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March 30, 2011

Some Grocers Abandon Rebates for Reusable Bags

USA Today 3.25.11

20110316__USGroceryPushingReusables~1_VIEWER Grocery store chains including Kroger and Safeway are beginning to move away from the pennies-per-bag rebates they once supplied, saying they don't do enough to prevent customers from forgetting reusables in their cars or at home. In order to avoid plastic-bag bans and taxes, which could potentially cost supermarkets or their customers more money, many chains opted for rebates (credits), but they didn't produce the results owners hoped for.

Company officials said customer feedback indicates most want to use reusable bags, but it’s a matter of making it a habit. Kroger is utilizing plastic bag recycling containers and sprinkling parking lots with signs asking, "Are your reusable bags still in the car?" Kroger also holds bag design contests and giveaways and sends shoppers coupons for reusable bags.

Read about our stance on the downsides of cheap reusables here.

To read the full article, click here.

Image: USA Today

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Comments

Well, anything that can help save the Earth is good...

Glad to see the big chains doing their part. Constant reminders like signs around the parking lots are a good start/idea...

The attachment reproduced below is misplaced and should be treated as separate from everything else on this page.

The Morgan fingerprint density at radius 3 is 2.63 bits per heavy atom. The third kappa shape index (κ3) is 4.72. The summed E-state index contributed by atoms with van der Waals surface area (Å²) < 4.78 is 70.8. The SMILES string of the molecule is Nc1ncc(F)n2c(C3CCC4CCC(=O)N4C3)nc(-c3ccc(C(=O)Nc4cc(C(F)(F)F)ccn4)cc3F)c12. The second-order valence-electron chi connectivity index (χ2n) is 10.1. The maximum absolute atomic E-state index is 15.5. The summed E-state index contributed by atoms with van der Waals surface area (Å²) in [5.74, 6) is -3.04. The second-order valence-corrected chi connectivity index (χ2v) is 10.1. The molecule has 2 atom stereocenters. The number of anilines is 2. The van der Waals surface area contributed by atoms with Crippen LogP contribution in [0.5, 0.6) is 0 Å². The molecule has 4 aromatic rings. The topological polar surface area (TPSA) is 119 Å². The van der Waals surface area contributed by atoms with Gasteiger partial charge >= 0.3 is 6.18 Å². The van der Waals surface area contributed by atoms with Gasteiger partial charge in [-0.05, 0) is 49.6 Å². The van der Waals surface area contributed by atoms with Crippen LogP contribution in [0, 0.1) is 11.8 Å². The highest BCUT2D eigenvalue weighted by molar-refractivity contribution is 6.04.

Cheers,
Alan
http://teethgrindingcure.thetruthhere.com/

Beginning as early as July of 2011, the Bulgarian Government will impose a tax of 0.15 on Bulgaria's leva (Bulgarian currency - €0.07) per plastic bag, increasing to 0.35 leva (€0.18) next year, to 0.45 leva (€0.23) in 2013, and up to 0.55 leva (€0.28) a year later, reports PRW. The progressive legislation is designed to help Bulgaria, which has one of the highest per capita uses of plastic bags in the European Union, with the growing waste problem and proliferation of plastic packaging waste. The country’s environmental ministry hopes the fee will deter the widespread consumption of plastic overall.

Similarly, the Bulgarian parliament has also amended other refuse related orders, including regulations on packaging waste, automotive waste, the treatment and transportation of waste from batteries and accumulators and the treatment of end of life electrical and electronic equipment.

Very little of the plastic in the Great Pacific Garbage Patch comes from plastic bags. I think they are a much bigger problem in coastal areas. The major pollution they cause is visual. Most plastic bags are polyethylene and are essentially inert until they start to degrade. Polyethylene is simply a very long chain hydrocarbon. It is too large to interact with most aqueous systems which is why it is so inert. You've got to appreciate the time and effort taken to share this great info!

Plastic bags are really not the environmental catastrophe that people are pretending they are. The major pollution they cause is visual. Most plastic bags are polyethylene and are essentially inert until they start to degrade. Polyethylene is simply a very long chain hydrocarbon. It is too large to interact with most aqueous systems which is why it is so inert. The major degradation mechanism is exposure to UV light which breaks the hydrocarbon chain, produces free radicals and introduces reactive sites on the free ends which allow enzymes to begin to attack it. This stuff is awesome. You've got to appreciate the time and effort taken to share this great info!. thanks

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